More information about the evidence table development process can be found in the ACR Appropriateness Criteria® Evidence Table Development document (see the "Availability of Companion Documents" field).

Methods Used to Formulate the Recommendations

Expert Consensus (Delphi)

Description of Methods Used to Formulate the Recommendations

Modified Delphi Technique

The appropriateness ratings for each of the procedures included in the Appropriateness Criteria topics are determined using a modified Delphi methodology. A series of surveys are conducted to elicit each panelist's expert interpretation of the evidence, based on the available data, regarding the appropriateness of an imaging or therapeutic procedure for a specific clinical scenario. American College of Radiology (ACR) staff distributes surveys to the panelists along with the evidence table and narrative. Each panelist interprets the available evidence and rates each procedure. The surveys are completed by panelists without consulting other panelists. The ratings are a scale between 1 and 9, which is further divided into three categories: 1, 2, or 3 is defined as "usually not appropriate"; 4, 5, or 6 is defined as "may be appropriate"; and 7, 8, or 9 is defined as "usually appropriate." Each panel member assigns one rating for each procedure per survey round. The surveys are collected and the results are tabulated, de-identified and redistributed after each round. A maximum of three rounds are conducted. The modified Delphi technique enables each panelist to express individual interpretations of the evidence and his or her expert opinion without excessive bias from fellow panelists in a simple, standardized and economical process.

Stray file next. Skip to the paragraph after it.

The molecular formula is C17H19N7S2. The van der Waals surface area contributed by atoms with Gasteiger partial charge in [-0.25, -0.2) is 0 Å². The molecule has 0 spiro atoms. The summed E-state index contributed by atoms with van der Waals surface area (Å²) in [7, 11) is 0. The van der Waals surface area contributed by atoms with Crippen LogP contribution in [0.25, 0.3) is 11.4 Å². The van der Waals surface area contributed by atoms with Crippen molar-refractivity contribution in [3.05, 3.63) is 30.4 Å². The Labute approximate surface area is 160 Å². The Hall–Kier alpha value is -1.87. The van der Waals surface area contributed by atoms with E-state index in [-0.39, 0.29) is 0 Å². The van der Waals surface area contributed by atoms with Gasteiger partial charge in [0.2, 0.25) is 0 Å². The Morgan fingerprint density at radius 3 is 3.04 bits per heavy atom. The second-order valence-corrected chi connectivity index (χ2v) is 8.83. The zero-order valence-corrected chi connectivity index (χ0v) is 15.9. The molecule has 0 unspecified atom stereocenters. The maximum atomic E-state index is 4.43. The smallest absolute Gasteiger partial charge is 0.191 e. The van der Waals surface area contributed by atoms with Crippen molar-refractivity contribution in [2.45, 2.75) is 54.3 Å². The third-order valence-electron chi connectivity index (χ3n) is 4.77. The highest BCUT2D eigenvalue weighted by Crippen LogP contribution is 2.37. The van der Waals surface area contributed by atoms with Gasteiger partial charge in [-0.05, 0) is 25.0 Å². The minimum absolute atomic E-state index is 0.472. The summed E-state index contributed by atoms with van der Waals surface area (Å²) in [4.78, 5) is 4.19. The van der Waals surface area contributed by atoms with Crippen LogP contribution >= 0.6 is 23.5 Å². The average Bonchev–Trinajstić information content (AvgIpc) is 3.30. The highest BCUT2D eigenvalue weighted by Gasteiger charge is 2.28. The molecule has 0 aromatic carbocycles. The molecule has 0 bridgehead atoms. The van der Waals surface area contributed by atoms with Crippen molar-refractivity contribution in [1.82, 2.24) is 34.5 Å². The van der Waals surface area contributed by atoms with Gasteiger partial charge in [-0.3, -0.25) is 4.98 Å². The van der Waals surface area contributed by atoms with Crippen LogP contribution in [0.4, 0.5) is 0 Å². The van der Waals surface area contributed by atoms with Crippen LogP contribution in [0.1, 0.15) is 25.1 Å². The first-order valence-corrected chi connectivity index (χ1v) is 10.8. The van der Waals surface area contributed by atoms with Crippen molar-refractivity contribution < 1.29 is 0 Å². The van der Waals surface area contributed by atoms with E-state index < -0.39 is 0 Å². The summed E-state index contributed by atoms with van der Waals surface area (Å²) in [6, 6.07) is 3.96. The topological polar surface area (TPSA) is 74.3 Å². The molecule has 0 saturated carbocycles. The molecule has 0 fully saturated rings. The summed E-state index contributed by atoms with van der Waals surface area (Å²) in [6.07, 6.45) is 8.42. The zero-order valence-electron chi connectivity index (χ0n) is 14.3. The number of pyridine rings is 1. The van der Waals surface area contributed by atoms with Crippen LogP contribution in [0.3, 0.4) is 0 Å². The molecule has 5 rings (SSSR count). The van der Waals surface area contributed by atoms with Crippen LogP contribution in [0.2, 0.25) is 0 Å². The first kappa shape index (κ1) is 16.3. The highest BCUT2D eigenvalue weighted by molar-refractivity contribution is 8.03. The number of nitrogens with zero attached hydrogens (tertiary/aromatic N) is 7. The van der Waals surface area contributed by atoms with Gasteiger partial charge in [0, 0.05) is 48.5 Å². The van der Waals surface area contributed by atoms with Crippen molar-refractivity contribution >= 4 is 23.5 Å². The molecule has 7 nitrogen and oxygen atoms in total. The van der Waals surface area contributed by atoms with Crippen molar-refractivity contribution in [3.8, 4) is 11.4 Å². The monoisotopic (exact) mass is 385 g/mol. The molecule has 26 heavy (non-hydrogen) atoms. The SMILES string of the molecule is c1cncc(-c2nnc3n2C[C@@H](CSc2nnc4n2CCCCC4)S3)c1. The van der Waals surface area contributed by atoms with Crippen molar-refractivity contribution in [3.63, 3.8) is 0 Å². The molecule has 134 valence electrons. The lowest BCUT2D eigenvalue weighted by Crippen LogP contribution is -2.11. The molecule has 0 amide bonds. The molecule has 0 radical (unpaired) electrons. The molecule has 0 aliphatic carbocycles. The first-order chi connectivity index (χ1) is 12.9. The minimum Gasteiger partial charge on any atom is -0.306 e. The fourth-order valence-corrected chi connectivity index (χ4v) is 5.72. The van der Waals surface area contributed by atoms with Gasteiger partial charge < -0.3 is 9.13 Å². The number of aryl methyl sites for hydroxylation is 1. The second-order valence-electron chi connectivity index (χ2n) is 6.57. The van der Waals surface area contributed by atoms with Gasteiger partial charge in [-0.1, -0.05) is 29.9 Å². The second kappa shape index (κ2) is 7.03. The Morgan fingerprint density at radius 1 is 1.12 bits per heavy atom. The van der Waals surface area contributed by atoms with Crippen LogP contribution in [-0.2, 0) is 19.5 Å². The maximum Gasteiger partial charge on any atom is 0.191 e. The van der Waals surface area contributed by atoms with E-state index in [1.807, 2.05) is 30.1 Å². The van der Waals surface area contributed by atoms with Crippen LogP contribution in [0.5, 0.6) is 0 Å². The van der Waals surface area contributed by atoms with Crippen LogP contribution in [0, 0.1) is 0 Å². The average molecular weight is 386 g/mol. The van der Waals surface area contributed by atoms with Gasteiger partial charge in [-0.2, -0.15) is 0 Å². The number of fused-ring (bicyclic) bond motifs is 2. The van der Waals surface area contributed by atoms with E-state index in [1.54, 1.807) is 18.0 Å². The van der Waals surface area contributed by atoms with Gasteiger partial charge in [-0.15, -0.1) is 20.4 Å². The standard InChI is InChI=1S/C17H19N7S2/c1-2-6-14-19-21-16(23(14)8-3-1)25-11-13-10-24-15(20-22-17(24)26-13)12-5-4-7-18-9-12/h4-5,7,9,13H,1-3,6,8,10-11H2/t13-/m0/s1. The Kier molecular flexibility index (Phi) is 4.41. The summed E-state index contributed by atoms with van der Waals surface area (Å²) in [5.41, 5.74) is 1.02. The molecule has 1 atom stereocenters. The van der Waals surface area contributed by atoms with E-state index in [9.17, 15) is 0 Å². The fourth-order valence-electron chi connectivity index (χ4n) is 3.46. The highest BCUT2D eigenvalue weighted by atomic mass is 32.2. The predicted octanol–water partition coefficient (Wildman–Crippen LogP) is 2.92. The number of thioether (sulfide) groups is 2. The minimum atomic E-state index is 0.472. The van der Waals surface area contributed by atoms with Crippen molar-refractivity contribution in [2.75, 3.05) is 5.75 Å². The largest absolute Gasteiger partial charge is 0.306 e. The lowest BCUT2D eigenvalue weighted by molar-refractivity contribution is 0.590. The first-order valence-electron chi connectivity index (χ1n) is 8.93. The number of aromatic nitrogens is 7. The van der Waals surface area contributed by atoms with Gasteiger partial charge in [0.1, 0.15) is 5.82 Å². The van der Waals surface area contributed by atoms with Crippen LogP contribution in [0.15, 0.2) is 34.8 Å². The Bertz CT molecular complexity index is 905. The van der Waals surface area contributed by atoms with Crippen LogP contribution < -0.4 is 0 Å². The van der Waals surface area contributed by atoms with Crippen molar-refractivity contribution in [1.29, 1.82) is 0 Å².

Consensus among the panel members must be achieved to determine the final rating for each procedure. Consensus is defined as eighty percent (80%) agreement within a rating category. The final rating is determined by the median of all the ratings once consensus has been reached. Up to three rating rounds are conducted to achieve consensus.